Idaho Senate candidates raise nearly $900k ahead of May 17 primary election
Ten House members jockeying for Senate seats around the Gem State
Editor’s note: The Idaho Capital Sun will publish the fundraising totals for Idaho House of Representatives candidates on Wednesday, April 6.
Now that the dust has settled on redistricting and official declarations for office, fundraising is picking up for Idaho Senate candidates — and quite a few of those candidates just finished their last session in the Idaho House of Representatives.
Idaho has 35 legislative districts, with two state representatives and one senator for each district. Candidates are required to file a monthly report with the Idaho Secretary of State’s office by the 10th of each month, which includes all donations of any amount, in-kind contributions and loans, as well as expenditures and other financial activity from the previous month. The individual maximum contribution for a single election in legislative races is $1,000.
Overall, candidates have raised close to $896,000 so far, with about a month left before the primary election. Several Senate candidates have a large amount of cash on hand, including Sen. Fred Martin, R-Boise, who has more than $103,000. Scott Herndon, who is challenging Sen. Jim Woodward, R-Sagle, for his seat has close to $63,000 in cash on hand.
Of the nine Democrats seeking Senate seats, two have larger sums of cash on hand, including Sen. David Nelson, D-Moscow, who has about $43,000 in cash and no primary opponent.
Idaho’s primary election will take place May 17, and the general election will be held Nov. 8.
The Idaho Capital Sun has compiled the donations for legislative candidates into a visualization of the fundraising totals, expenditures and cash on hand for each candidate who has raised at least $500 since Jan. 1, 2021.
These tables will be updated on a regular basis throughout the 2022 election cycle.
Idaho representatives hope to gain foothold in the Senate
Ten Idaho representatives are vying for Senate seats in the 2022 primary, and one is running unopposed — Rep. Doug Okuniewicz, R-Hayden.
Several House members have said they are running for Senate seats because too many bills passed by the House have stalled in the Senate, including Rep. Codi Galloway, R-Boise, who is challenging Martin, R-Boise. Martin is seeking his sixth term as a senator and is the chairman of the Senate Health and Welfare Committee.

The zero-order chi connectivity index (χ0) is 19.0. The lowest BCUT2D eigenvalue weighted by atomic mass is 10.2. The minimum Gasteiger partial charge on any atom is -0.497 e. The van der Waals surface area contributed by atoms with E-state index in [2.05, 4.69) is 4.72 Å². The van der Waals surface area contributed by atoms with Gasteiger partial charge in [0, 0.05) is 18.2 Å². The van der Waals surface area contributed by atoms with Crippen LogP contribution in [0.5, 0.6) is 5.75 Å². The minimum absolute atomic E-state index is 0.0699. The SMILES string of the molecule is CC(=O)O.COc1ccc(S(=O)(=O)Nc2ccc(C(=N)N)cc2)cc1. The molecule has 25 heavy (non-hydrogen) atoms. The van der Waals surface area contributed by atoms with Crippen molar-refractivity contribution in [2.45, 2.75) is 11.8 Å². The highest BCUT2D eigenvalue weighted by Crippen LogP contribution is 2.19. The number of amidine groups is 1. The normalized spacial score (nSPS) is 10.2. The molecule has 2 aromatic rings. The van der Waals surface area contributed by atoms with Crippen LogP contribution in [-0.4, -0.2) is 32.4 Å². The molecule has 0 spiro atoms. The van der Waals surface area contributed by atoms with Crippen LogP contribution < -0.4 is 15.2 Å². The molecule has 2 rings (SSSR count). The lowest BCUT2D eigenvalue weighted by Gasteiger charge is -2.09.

“In my short time in Idaho government, I’ve learned there’s a problem — and the problem is not in the House,” Galloway, who was elected to the House in 2020, said in one of hercampaign announcements. She listed bills the House passed in the 2021 session related to prohibiting vaccine mandates and parental rights in education.
“The problem is, you’ve probably never heard of these bills. That’s because after the House passed the bills, they went over to the Senate, where they were quietly killed by some senators who are not as conservative as we had hoped.”
In acandidate survey from the Idaho Republican Party, Rep. Tammy Nichols, R-Middleton, gave largely the same explanation.
“We say in the House that the Senate is where good bills go to die,” Nichols wrote. “The Senate is in desperate need of help, the only way to make the changes needed is to get people in who understand what needs to change, and who won’t allow the government to cast aside your God-given right to life, liberty and the pursuit of happiness.”
Other representatives have different reasons for seeking Senate seats, including redistricting changes. Rep. Laurie Lickley, R-Jerome, served two terms representing District 25, which used to include Jerome County and part of Twin Falls County. The new map includes Blaine County, which was represented by Sen. Michelle Stennett, D-Ketchum, for 12 years. Stennett is not running for re-election.
In an interview with the Times-News in January, Lickley said it’s time for her to work with a different demographic.
“My background in resources positions me very well to represent my new constituents in the Blaine County area after this next election cycle,” she said.